The Brazilian scenes look like Mexico (they are), and most of the Pittsburgh scenes are generic gritty-city, complete with a New York-style subway. As for theological revisionism, there’s a lot more passion to The 13th Warrior’s playful jab at feminist archaeology. (Slapping Marija Gimbutas with a Viking broadsword, that movie depicts goddess-worshipping aboriginals not as peaceful, pastoral, and enlightened but as cannibal berserkers.) Still, Stigmata does contain one scene that suggests scripters Tom Lazarus and Rick Ramage believe in divine intervention: When Frankie is brought to the hospital suffering impossible nail and whip wounds, a doctor promises to do “whatever we can” without ever asking for proof of health insurance. Now that’s a miracle.
Sandusky, Ohio, high school students Eric and Maggie are best friends. They snuggle in bed, entertain each other while wearing their PJs, and change clothes in front of each other, but have never had sex. Eric thinks he may be gay. Well, gosh.
Producer-director David Moreton and producer-writer Todd Stephens’ Edge of Seventeen is the latest gay-teen coming-out story, and it’s a lot like the other ones. Based on Stephens’ own high school years, the film is set in the mid-’80s, which the synth-pop score never lets you forget. Eurythmics, Toni Basil, Bronski Beat, Flock of Seagulls, Missing Persons, Yaz, Re-Flex—I won’t go on, but the movie does.
Eric (Chris Stafford) is sexually initiated by Rod (Anderson Gabrych), a college student he meets at his summer job. After Rod goes back to school, Eric pines for him, but he soon learns that other gay men have no time for such mushy stuff. That’s why his most important relationships are with Maggie (Tina Holmes), lesbian gay-bar manager Angie (Lea DeLaria), and his mother (Stephanie McVay). All offer the empathy Eric craves, although Mom isn’t entirely keen on her oldest son’s being gay, and Maggie’s a little peeved after Eric goes to bed with her in a futile attempt at getting straight.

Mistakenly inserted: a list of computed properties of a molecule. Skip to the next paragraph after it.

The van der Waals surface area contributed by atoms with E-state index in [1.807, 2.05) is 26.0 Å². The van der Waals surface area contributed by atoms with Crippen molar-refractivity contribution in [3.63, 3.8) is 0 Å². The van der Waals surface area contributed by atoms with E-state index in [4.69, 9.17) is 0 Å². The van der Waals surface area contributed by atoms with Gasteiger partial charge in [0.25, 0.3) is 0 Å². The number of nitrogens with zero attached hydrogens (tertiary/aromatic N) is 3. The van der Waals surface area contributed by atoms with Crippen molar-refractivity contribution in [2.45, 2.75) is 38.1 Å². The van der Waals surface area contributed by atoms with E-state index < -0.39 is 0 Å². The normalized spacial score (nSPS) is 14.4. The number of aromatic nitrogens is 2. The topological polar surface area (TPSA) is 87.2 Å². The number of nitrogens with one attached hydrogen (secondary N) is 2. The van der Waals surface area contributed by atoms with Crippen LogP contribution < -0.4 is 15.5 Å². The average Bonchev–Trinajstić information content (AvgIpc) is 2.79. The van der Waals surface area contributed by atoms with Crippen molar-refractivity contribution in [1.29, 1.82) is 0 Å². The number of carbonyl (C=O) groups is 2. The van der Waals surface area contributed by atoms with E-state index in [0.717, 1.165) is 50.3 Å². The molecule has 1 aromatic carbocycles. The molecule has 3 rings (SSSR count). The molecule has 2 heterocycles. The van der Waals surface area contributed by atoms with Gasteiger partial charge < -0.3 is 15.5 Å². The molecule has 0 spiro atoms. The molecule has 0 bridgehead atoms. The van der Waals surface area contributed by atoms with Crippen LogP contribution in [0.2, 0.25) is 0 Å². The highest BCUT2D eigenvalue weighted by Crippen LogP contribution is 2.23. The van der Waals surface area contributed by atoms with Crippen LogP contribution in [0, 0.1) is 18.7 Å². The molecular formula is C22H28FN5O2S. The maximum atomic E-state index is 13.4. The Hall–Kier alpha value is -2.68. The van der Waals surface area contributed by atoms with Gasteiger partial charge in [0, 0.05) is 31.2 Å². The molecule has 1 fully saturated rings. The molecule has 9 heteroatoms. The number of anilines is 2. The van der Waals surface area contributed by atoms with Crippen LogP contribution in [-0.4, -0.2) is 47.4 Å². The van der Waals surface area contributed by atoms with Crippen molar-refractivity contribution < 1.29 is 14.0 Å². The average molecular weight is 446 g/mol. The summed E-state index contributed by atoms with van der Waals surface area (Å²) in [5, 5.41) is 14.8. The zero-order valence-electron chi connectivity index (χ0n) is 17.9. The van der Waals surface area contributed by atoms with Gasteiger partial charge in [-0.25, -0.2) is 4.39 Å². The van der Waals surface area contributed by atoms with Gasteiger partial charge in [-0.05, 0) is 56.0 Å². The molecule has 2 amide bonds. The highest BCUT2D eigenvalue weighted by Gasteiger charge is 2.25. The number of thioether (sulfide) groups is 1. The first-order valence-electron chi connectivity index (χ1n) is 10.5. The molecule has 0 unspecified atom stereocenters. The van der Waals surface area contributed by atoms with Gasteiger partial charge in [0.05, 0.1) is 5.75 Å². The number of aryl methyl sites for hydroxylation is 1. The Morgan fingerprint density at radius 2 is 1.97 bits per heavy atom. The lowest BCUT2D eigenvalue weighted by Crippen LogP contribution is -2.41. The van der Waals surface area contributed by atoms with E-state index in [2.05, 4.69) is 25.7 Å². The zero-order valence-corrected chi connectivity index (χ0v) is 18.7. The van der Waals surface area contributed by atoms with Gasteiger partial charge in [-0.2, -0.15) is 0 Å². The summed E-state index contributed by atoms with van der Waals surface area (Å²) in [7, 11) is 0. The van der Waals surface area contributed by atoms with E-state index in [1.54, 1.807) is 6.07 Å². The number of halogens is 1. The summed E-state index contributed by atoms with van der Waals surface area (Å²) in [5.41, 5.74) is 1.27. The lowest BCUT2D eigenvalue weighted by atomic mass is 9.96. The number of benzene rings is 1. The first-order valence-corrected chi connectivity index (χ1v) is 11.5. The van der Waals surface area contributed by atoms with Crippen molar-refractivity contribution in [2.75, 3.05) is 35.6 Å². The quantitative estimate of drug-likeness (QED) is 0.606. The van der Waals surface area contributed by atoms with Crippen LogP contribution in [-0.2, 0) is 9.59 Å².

At times, Edge of Seventeen suggests a low-budget, Rust Belt Velvet Goldmine. Eric becomes quite the flashy dresser and has a defining moment when he buys an album (Bronski Beat, not Brian Slade). Moreton and Stephens, however, can’t begin to render the sort of detailed demimonde that characterizes Todd Haynes’ films. Instead, the movie remains so anchored in Stephens’ own experience that it rarely seems more than anecdotal. Despite the timelessness of Eric’s fundamental plight, the logical response to Stephens’ memoir might be: I guess you had to be there. CP